American Expressionism: Art and Social Change, 1920-1950

Abraham Dijkstra

Abrams, 2003

Agent: Sandra Dijkstra

During the 1920s and '30s and until the end of World War II, a distinctly American form of Expressionism evolved. Most of the artists in this movement, children of immigrants from eastern and southern Europe, African-Americans and other outsiders to American mainstream culture, grew up in the urban ghettoes of the East Coast or Chicago. Their art was sympathetic to the disposessed and reflected a deep concern with the lives of working people. Providing a look at this art - and the beginnings of a new movement, Abstract Expressionism, which followed it - cultural historian Bram Dijkstra offers insights into the roots of painting in modern America.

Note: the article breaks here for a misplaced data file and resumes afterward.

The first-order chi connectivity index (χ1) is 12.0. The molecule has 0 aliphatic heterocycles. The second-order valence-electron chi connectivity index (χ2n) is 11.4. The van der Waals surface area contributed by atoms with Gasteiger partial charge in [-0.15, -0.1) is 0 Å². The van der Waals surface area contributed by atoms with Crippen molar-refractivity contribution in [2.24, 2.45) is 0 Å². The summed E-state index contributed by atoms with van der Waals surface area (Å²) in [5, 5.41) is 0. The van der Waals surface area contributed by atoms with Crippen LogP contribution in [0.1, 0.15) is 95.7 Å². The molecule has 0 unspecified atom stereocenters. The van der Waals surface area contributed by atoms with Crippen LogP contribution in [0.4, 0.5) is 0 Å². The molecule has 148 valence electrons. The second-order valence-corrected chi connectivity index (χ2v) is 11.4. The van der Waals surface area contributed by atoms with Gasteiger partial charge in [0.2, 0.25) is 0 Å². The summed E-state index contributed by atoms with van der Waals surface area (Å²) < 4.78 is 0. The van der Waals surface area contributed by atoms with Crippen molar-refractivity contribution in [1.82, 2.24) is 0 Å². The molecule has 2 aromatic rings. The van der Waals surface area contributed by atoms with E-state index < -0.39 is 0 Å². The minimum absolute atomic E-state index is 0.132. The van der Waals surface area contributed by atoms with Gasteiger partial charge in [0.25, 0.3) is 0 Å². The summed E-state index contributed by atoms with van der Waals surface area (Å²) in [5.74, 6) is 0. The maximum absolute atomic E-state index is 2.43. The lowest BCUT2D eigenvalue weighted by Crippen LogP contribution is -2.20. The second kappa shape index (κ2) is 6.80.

"The conventional story of American visual art generally pegs postwar Abstract Expressionism, in the hands of Jackson Pollack, Willem de Kooning, etc., as the first truly mature manifestation of a national aesthetic, followed by Pop Art and minimalism as its glamorous and cerebral heirs. This polemical picture book seeks to overturn that history, finding in paintings of the pre-AbEx era a rich and undervalued tradition, and an antidote to a 20th-century art history that the author characterizes as fundamentally effete...This is a provocative, important book."
Publisher's Weekly